Council of Chalcedon


The Council of Chalcedon was called in 451 CE by the Roman Emperor Marcian (r. 450-457) to settle debates regarding the nature (hypostases, "reality") of Christ that had begun at two earlier meetings in Ephesus (431 CE and 439 CE). The question was whether Christ was human or divine, a man who became God (through the resurrection and ascension) or God who became a man (through the incarnation, "taking on flesh"), and how his humanity and divinity affected his essence and being, if at all.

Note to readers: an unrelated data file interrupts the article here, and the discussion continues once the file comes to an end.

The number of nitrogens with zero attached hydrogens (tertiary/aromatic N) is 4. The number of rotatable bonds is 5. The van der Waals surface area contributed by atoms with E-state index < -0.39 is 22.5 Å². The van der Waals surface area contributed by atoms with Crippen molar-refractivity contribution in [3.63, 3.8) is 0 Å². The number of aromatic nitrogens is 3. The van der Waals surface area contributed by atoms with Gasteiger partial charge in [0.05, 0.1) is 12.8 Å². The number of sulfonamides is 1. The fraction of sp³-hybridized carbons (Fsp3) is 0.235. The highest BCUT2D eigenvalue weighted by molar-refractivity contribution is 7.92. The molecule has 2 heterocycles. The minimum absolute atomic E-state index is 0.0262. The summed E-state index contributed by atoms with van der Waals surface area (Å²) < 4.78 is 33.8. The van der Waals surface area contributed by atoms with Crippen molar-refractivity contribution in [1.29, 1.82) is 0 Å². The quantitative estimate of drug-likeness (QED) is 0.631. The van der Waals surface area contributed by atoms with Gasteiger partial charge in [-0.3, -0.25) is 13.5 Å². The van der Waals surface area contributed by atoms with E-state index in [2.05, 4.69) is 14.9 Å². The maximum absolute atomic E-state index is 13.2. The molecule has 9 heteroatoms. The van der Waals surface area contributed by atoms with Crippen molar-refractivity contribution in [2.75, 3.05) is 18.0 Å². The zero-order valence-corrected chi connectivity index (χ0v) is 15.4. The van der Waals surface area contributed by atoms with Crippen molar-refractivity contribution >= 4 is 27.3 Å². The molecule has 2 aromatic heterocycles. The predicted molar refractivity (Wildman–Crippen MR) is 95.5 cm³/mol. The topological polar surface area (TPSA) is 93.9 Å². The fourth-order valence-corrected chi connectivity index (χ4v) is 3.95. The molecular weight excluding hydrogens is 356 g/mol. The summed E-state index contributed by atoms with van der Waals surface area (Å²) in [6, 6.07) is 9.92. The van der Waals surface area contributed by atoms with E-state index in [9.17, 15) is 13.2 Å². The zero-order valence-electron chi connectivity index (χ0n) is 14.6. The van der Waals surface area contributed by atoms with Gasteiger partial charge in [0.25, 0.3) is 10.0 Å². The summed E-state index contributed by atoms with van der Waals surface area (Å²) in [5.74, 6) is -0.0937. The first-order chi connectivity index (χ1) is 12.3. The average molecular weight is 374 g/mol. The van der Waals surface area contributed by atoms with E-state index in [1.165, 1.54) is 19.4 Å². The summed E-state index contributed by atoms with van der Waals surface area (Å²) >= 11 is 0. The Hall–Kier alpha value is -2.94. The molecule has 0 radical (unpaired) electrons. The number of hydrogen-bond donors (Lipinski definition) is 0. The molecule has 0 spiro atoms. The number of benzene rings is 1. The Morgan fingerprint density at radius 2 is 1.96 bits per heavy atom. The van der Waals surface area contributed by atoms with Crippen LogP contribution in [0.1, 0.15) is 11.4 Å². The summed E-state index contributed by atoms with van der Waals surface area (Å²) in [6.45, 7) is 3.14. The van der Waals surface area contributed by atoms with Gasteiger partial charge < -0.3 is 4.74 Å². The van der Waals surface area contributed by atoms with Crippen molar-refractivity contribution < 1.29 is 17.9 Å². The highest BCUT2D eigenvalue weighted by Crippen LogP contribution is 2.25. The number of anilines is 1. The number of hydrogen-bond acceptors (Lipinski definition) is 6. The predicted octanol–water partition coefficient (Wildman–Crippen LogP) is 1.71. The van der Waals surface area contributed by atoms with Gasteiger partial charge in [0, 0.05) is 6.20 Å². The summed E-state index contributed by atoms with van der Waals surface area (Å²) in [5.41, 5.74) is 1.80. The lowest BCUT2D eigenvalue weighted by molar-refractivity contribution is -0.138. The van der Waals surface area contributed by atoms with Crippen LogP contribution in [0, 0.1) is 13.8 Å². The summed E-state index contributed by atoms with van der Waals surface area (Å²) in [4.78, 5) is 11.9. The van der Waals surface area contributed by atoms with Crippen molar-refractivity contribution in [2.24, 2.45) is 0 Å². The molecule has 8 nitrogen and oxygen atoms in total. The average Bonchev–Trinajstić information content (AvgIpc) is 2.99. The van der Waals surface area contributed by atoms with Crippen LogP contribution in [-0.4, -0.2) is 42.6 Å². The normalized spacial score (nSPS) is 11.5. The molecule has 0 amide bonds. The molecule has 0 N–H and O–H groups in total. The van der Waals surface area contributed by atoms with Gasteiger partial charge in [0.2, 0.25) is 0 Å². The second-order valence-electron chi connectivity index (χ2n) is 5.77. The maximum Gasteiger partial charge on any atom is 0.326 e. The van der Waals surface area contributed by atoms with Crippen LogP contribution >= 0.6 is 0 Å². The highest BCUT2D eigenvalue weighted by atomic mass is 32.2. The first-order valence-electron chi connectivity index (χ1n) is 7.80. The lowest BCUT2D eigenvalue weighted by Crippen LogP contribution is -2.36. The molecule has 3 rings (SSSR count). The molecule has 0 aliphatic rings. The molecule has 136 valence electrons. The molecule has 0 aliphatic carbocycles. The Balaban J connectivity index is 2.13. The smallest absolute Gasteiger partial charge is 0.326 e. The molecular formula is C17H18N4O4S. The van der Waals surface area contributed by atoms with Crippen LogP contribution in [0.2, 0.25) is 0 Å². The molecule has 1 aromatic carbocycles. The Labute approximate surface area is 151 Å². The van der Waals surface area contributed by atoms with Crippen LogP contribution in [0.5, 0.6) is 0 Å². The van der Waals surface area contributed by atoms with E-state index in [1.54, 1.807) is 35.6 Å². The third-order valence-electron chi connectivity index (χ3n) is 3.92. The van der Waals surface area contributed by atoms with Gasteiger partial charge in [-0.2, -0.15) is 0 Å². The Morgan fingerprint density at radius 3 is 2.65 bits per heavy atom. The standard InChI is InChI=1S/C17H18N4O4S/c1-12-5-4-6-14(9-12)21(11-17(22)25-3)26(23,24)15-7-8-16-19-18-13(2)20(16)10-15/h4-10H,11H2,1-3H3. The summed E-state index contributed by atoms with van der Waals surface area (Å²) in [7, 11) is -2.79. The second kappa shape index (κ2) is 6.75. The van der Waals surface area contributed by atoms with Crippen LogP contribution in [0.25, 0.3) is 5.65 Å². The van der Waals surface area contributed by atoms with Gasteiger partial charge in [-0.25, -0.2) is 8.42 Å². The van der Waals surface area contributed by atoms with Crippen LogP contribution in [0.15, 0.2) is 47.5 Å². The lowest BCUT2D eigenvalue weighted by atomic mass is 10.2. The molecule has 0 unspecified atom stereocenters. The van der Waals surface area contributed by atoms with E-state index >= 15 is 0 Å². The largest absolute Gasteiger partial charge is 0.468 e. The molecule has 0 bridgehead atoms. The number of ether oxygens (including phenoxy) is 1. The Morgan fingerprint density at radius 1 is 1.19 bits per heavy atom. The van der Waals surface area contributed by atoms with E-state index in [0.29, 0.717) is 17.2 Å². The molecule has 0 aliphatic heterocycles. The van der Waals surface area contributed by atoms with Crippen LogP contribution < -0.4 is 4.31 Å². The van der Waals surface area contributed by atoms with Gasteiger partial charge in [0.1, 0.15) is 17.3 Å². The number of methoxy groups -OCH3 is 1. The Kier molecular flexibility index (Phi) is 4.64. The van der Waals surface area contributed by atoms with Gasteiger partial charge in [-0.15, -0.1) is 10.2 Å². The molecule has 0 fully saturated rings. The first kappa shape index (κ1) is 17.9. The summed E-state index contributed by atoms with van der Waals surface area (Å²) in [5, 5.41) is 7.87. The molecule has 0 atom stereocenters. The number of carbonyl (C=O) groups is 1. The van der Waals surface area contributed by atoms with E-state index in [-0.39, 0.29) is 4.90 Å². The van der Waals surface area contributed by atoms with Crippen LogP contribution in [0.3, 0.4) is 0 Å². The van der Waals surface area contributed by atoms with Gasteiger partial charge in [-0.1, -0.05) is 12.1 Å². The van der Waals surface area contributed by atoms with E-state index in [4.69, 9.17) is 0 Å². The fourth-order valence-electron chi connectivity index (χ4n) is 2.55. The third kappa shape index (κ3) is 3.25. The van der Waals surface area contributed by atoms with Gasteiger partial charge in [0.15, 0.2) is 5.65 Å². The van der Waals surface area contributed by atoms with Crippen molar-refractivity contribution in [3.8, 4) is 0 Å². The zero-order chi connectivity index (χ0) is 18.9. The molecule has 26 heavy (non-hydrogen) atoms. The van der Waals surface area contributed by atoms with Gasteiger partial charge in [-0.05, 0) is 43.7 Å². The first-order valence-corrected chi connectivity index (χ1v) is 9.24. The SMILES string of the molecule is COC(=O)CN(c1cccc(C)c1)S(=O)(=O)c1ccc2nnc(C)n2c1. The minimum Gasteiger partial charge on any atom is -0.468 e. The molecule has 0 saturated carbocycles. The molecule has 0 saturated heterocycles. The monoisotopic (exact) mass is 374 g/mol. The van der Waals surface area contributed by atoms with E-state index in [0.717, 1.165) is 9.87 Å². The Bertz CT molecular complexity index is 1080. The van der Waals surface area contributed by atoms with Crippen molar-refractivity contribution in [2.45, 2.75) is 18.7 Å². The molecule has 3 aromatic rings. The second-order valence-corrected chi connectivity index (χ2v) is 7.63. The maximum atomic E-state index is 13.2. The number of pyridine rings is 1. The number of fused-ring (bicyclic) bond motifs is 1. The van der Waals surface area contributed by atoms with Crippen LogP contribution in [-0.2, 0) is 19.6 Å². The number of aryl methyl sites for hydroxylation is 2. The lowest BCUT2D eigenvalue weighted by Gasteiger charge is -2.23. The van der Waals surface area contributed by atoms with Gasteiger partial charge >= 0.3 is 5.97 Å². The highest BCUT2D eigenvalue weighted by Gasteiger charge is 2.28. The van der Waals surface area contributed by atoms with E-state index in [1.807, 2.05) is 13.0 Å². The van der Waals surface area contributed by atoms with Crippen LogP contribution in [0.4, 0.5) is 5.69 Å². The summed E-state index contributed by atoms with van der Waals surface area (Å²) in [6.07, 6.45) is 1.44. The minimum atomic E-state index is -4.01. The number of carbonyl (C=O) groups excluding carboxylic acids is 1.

More about: Council of Chalcedon


  • 325 CE
    Roman Emperor Constantine I calls the Council of Nicaea.
  • 381 CE
    The First Council of Constantinople adds to Nicene Creed.
  • 431 CE
    First Council of Ephesus.
  • 439 CE
    Second Council of Ephesus.
  • 8 Oct 451 CE - 1 Nov 451 CE
    Fourth Ecumenical Council takes place in Chalcedon, determining that Jesus Christ had two distinct natures and wills, perfectly united.